Melrose Avenue is one of L.A.’s most famous streets, featuring a myriad of shopping, dining and entertainment destinations. Melrose runs north of Beverly Boulevard and south of Santa Monica Boulevard. Along its "west end," Melrose Avenue is all about strolling and shopping, so bring dough and plenty of it. The street begins at Santa Monica Boulevard where the cities of Beverly Hills and West Hollywood meet, otherwise known as the intersection of posh and funky.
Start by heading east along Melrose LA’s chic design district, anchored by the vast green, red and blue buildings of the Pacific Design Center. In the complex's courtyard, you'll find MOCA Pacific Design Center, an offshoot of downtown's Museum of Contemporary Art; it's always free and usually exhibits work by noteworthy local artists. If you're feeling peckish, there's the upscale vegan fare at Gracias Madre, a Mexican-themed restaurant from the folks behind Cafe Gratitude. You won't have to declare "I am glorious" or "I am thriving" just to order a tempeh wrap or bowl of soup. It has a lovely patio like nearby Zinqué, a loosely French bistro that's as popular for power breakfasts as it is for sipping wine and cheese in the late afternoon. If you'd rather have your vino at home, turn down La Cienega and pop into the cave-like Du Vin Wine & Spirits where knowledgeable staffers who will help you sort through the well chosen selection of wines and liquors.
Continuing east, you'll hit a slew of stores on Melrose stocking everything you need to outfit your home: antique and contemporary rugs at Woven or Mansour Fine Rugs; one-of-a-kind bathrooms and kitchen fixtures (perhaps inspired by the controls of a Victorian boiler room) at Waterworks; Eames loungers, Nelson pendant lamps and other classics of modernist furniture at Design Within Reach. You can outfit yourself with buttery soft leather jackets from Rag & Bone. At Kitson, you don't have to decide - choose clothes and gifts for men, women and kids from a diverse collection of labels. If you need a pick-me-up, head to Alfred at Glossier Alley, which as its name suggests is literally located in an alley.
Urth Caffe Melrose lets you choose between healthy salads and diet-busting desserts; if the cafe is packed, and it usually is, take your iced latte across the street where you'll find the world's fanciest Restoration Hardware. Even though it's big, RH is easy to miss because there's no sign and it feels more like a furniture gallery than a store. Head upstairs to the rooftop terrace where couches, long wooden tables, cabanas, candles and ping pong tables await anyone who wants to kick back and enjoy a sweet view of the Hollywood Hills. If you want to dine in style, there's another rooftop option. On the northwest corner of Melrose and La Cienega, above the Alice and Olivia boutique, E.P. & L.P. offers dining and drinks on two levels. E.P. features a New American menu of caviar seaweed snacks, kingfish crudo and Margra lamb ragu. Upstairs at the glamorous rooftop L.P., it's all about cocktails and global bar bites like salt & pepper calamari and Baja fish tacos.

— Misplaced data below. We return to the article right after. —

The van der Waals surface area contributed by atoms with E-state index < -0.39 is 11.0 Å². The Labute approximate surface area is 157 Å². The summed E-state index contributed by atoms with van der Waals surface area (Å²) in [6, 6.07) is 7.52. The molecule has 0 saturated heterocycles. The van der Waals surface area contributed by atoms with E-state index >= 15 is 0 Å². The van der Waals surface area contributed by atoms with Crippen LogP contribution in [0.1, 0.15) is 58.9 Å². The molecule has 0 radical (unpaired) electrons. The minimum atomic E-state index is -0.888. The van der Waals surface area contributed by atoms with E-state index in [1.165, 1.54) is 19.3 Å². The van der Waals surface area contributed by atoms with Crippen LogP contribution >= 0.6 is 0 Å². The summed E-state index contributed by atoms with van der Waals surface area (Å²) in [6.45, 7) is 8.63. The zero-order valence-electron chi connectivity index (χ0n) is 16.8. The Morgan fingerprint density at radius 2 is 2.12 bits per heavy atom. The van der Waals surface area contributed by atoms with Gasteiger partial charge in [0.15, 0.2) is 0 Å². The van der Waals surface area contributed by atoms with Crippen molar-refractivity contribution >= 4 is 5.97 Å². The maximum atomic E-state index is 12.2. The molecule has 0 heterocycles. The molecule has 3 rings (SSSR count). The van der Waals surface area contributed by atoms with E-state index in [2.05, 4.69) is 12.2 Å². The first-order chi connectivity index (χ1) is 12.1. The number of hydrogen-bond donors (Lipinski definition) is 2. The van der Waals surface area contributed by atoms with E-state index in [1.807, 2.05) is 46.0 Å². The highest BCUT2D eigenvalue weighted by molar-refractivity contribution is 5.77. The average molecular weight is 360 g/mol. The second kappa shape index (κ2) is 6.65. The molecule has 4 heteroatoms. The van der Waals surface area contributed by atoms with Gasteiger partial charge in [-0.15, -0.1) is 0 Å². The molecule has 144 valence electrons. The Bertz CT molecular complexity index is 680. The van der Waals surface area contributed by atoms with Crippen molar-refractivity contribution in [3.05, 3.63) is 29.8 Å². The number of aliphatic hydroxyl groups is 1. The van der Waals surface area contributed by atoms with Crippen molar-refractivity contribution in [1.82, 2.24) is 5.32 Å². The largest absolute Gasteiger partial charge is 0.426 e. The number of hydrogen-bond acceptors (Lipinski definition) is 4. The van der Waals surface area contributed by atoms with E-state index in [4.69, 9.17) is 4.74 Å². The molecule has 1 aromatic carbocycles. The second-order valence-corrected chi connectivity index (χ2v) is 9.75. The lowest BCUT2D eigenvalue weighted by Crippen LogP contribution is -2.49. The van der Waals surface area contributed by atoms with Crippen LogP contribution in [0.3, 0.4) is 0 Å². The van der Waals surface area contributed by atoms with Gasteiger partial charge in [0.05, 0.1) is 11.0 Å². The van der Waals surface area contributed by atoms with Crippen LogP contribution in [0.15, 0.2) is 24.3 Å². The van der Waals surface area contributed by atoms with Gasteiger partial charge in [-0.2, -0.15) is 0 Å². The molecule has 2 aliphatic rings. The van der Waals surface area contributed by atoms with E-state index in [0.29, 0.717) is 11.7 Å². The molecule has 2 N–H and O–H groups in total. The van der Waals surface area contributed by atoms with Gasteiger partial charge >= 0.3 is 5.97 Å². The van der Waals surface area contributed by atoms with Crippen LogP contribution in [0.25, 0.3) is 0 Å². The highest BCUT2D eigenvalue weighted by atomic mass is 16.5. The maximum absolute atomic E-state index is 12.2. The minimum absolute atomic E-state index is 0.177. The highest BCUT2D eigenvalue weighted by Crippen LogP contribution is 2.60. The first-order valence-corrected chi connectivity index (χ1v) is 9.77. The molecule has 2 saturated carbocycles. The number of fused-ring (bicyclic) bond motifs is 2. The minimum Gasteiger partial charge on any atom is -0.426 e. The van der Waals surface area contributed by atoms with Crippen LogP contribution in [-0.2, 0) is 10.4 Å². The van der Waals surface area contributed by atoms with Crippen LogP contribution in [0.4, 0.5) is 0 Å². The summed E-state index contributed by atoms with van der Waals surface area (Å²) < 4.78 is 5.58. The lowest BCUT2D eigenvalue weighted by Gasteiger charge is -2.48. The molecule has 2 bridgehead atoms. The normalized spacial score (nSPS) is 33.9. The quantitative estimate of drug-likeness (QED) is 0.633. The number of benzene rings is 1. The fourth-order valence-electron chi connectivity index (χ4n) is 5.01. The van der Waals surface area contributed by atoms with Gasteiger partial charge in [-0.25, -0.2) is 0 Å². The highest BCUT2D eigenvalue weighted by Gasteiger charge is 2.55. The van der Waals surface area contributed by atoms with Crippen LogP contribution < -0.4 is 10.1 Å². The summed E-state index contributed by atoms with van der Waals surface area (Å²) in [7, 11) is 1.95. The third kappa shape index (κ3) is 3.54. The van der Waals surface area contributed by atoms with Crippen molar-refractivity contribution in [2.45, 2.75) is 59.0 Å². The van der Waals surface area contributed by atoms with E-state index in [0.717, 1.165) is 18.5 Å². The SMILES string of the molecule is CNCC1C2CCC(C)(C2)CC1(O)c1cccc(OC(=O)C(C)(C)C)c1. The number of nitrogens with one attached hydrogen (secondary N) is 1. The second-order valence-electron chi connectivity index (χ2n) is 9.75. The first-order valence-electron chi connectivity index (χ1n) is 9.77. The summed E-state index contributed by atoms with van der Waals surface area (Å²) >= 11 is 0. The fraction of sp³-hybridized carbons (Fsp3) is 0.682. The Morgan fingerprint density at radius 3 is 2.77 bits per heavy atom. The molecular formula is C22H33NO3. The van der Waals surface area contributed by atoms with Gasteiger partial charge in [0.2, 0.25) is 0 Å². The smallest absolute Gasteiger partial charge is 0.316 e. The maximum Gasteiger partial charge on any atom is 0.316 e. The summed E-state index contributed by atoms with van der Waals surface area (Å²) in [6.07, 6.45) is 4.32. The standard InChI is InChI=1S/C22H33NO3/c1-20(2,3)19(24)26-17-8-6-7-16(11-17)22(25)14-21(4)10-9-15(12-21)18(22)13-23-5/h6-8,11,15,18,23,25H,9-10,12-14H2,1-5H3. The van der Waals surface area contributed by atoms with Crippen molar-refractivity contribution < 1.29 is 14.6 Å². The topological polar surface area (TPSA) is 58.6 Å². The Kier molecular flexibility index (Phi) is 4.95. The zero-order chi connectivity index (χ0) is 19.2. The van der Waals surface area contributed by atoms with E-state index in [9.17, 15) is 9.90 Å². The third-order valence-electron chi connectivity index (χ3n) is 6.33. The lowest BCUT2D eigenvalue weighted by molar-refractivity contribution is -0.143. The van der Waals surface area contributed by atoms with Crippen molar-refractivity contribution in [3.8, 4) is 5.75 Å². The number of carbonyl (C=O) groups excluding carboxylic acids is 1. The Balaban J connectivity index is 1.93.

Once you hit La Cienega, it's worth making a detour to Melrose Place Los Angeles, which is one block north. The street was immortalized in the '90s thanks to Aaron Spelling's over-the-top TV show, but you won't find apartment complexes populated by conniving, wanna be actors. In truth, the street is occupied by an eye-popping array of designer boutiques: Monique LHuillier, Isabel Marant, Chloe, and Vince. Don't forget The Row, Ashley and and Mary-Kate Olsen's fashion line; or the ocean-inspired jewelry designs of SoCal native Irene Neuwirth. Melrose Place is also home to the original (and much larger) Alfred Coffee. Order at the subterranean counter then try to snag a streetside table for people-watching (celebs and otherwise).
If you’re ready for more Melrose Avenue shopping, the golden triangle bordered by Melrose Avenue includes more high-end shops. As you head east, you'll hit Vivienne Westwood, the Instagram-ready Paul Smith, the high-end vintage store Decades and the fanciful housewares of Jonathan Adler. Don't leave home without that Black AmEx.
The street is also something of a dining corridor. Near La Cienega there's Rosaliné, featuring modern Peruvian cuisine by acclaimed chef Ricardo Zarate. At Tal Ronnen's Crossroads, the fanciest vegan restaurant in town, lunch features fried "chicken" & waffles and a gluten-free shawarma mushroom bowl; dinner is a seven-course seasonal tasting menu. The desserts at Sweet Lady Jane are popular, especially the famous Triple Berry Cheesecake and decadent dark chocolate macarons.
East of Crescent Heights, Melrose Avenue starts to get more funky with outposts from denim line G-Star RAW and Adidas Originals. Agent Provocateur specializes in provocative lingerie and you're offered champagne when you walk through the door, which is the best way to shop for anything.
If you want nightlife, check out the comedy at The Improv, which offers a mix of mainstream and oddball acts. When it's all said and done, head to Palihotel. The terrific in-house restaurant, Severance Restaurant & Bar features breezy indoor and outdoor dining areas that showcase a French-inspired menu of small plates and snacks along with a well-curated beverage program of classic cocktails, wine and beer. The boutique hotel, with its small but stylish rooms, makes an ideal launching point for a night on the town - you're ultra close to West Hollywood and within striking distance of both the Sunset Strip and Hollywood.
Continue exploring Melrose with our guide to Melrose Avenue East, from the historic Fairfax District to eclectic Melrose shopping, acclaimed restaurants and craft cocktail bars. Read More →